In anticipation of transit investment and the potential for growth and change in the area, several City Divisions are collaborating on a community planning exercise in the area. The aim of the Jane Finch Initiative is to develop an integrated plan for the Jane Finch area that advances social equity and economic inclusion for current and future residents, encourages the appropriate kinds of growth and development in the area, and guides investment in community improvements.

Finch Avenue West is anticipated to undergo significant change and development in the coming years. An 11-kilometre, 18-stop light rail transit line (LRT) is under construction along the avenue from the TTC’s Finch West Station to Humber College, with expected completion in 2023. The LRT will provide convenient and reliable rapid transit to area residents, businesses and institutions, bringing improved connections to the city’s higher-order transit network for a part of Toronto that has been underserved.

In December 2015, City Council directed staff to undertake planning studies for focus areas along Finch Avenue West in advance of the opening of the new transit line. The intent was to leverage the public investment in transit infrastructure for the benefit of local communities. City Council identified the Keele-Finch area as the first priority for study (see Keele Finch Plus). City Council approved the Jane and Finch area as a subsequent priority for a future planning study.

Through an engagement process in which residents can help shape the planning of their community, the purpose of the Jane Finch Initiative is to align people- and place-focused initiatives into an integrated complete-community framework for the area.

The initiative involves three integrated streams of work:

  • Stream 1: Engagement with residents, stakeholder groups and businesses, as well Indigenous communities and African, Caribbean and Black communities, to identify needs, priorities and aspirations;
  • Stream 2: Community Development Plan providing a framework to guide change and growth in the community and advance initiatives to further enhance social cohesion, community safety, inclusive economic opportunities and stronger neighbourhoods; and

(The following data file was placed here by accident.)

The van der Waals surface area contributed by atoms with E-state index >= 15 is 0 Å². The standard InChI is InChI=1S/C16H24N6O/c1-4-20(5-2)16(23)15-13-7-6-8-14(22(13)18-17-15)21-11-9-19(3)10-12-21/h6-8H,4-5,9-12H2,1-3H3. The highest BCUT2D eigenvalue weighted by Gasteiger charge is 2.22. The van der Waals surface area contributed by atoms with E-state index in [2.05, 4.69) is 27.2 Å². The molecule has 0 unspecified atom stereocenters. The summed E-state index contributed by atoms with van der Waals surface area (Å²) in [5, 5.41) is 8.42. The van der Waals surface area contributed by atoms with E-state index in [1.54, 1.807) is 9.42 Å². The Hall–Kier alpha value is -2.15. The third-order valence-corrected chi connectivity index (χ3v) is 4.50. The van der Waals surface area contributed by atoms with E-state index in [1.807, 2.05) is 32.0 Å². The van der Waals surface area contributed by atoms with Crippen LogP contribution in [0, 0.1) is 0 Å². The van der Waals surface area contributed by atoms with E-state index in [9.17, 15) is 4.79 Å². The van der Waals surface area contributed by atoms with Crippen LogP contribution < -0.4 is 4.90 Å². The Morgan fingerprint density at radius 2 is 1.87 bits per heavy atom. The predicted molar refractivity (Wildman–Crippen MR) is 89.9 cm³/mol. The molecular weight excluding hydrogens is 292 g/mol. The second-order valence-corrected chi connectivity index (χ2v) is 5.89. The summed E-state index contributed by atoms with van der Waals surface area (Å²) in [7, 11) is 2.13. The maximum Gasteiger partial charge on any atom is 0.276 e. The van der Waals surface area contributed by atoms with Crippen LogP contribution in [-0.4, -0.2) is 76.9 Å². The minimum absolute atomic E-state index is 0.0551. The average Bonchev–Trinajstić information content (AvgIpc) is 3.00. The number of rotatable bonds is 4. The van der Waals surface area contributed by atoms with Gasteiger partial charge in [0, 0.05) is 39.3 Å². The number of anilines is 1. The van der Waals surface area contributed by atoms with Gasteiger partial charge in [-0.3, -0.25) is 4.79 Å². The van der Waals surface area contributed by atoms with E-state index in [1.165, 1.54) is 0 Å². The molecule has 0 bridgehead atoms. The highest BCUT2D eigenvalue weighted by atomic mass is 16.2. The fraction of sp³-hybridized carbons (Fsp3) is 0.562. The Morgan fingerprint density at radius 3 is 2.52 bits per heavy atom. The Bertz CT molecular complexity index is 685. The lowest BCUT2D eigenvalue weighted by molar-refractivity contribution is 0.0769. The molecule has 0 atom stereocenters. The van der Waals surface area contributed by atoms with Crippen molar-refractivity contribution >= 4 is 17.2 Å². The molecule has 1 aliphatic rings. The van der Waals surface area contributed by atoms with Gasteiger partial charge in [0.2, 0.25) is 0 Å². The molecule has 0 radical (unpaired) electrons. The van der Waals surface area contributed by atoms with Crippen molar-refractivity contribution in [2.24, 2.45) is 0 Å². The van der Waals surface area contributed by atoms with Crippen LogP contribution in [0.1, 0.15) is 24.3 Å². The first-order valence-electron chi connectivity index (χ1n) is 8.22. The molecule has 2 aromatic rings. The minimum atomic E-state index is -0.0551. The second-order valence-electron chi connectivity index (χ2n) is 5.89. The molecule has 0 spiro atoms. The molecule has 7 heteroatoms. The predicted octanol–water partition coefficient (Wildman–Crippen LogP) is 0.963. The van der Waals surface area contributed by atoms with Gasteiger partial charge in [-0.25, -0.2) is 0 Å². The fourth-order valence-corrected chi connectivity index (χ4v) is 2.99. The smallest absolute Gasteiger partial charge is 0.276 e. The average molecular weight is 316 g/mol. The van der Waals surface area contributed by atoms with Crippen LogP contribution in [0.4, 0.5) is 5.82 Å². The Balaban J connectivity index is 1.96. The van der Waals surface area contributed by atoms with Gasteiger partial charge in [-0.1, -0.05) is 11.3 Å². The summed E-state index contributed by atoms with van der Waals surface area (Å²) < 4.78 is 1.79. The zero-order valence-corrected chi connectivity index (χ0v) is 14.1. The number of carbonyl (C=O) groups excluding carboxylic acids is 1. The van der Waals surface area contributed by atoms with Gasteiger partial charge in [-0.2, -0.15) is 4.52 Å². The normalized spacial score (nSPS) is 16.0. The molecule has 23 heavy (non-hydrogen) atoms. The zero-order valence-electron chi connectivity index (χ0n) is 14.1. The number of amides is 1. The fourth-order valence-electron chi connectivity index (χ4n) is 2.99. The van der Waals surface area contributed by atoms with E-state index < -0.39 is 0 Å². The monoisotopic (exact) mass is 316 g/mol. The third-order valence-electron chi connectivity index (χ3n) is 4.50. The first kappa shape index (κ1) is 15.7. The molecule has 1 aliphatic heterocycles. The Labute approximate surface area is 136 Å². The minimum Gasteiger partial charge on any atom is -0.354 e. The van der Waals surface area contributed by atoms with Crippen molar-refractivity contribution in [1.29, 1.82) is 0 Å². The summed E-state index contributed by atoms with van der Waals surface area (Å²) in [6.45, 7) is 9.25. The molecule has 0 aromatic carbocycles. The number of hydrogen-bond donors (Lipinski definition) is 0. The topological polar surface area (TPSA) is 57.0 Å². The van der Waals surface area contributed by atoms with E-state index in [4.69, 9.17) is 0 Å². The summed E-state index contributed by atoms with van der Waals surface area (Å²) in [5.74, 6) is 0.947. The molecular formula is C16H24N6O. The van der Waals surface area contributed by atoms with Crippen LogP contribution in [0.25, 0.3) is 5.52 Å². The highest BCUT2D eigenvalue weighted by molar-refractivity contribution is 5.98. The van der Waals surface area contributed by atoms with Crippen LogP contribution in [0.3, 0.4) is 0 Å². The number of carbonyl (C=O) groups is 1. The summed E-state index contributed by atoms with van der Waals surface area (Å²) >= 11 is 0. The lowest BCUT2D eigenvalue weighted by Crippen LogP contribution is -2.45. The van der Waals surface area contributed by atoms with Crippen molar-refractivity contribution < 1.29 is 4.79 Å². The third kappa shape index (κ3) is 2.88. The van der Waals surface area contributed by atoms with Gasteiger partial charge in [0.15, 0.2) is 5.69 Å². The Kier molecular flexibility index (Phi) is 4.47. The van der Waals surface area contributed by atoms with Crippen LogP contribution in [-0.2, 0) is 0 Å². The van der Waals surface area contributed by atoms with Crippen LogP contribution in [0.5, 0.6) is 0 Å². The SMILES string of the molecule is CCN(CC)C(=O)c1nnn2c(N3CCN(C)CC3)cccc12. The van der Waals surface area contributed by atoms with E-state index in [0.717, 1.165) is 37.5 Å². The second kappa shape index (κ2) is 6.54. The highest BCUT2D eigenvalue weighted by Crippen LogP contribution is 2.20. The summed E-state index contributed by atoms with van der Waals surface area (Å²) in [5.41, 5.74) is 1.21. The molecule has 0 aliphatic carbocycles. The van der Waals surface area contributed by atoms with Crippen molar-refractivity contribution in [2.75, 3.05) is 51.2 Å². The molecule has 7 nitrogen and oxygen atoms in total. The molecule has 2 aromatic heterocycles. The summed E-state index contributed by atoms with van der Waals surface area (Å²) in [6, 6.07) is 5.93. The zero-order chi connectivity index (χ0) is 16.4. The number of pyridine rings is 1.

• Stream 3: Land Use Planning Framework Update with Official Plan policies and zoning to shape the development of a transit-supportive complete community, and to identify the community facilities and other infrastructure needed to support anticipated growth and respond to any long-standing issues in the community.

The community development plan and the updated land use planning framework are intended to be companion documents that would work in tandem to further advance social equity and economic inclusion for current and future residents, manage future growth and development, and guide investment in infrastructure and services.

The diagram below shows the interconnectivity of the three streams of work and the components being led by the City of Toronto’s Social Development, Finance and Administration (SDFA), Economic Development and Culture (EDC), and City Planning (CP) divisions.

The boundaries of the Jane Finch Initiative study area align with Neighbourhood 24, Black Creek and Neighbourhood 25, Glenfield-Jane Heights. The study area is roughly bounded by Highway 400 to the west, Steeles Avenue West to the north, Black Creek to the east and Sheppard Avenue West and a portion of Black Creek to the south.

The initial boundaries of the secondary plan area are based on criteria including walkability (500- to 800-metre walking radius from planned LRT stops), land use (areas where growth and change may be desirable and warranted), lot sizes and ownership patterns (larger parcels where development potential is greater), and other factors that arise during community consultations or planning analysis. The boundaries of the secondary plan study area may be adjusted based on community input and analysis.

A map of the Jane Finch Initiative draft secondary plan area.

The Jane Finch Initiative has three phases, with community engagement and stakeholder consultation at each phase. In Phase 1, staff are taking stock of the existing conditions.

Options for the community will be developed in Phase 2. In Phase 3 the policies will be refined and brought into the final framework for presentation to Committees of Council.

The Study will take approximately three years to complete.

 

The diagram illustrates the Initiative phasing as follows: Phase 1 is entitled Taking Stock and Analysis). It would involve producing an existing conditions background report; establishing a vision and guiding principles for the initiative; conducting background research and analysis for the social development, economic development and planning frameworks; and identifying the emerging priorities. Phase 2 is entitled Options. It would involve drafting the Community Development Plan and land use policy directions; identifying planning and design alternatives, and initiating potential quick start projects. Phase 3 is entitled Towards Implementation. It would involve finalizing the Community Development Plan and Land Use Planning Framework; holding a statutory public meeting regarding the land use policy documents, which may include an Official Plan Amendment, a Zoning By-law Amendment and Urban Design Guidelines. Community engagement and stakeholder consultation would take place over the entirety of the Initiative's three phases.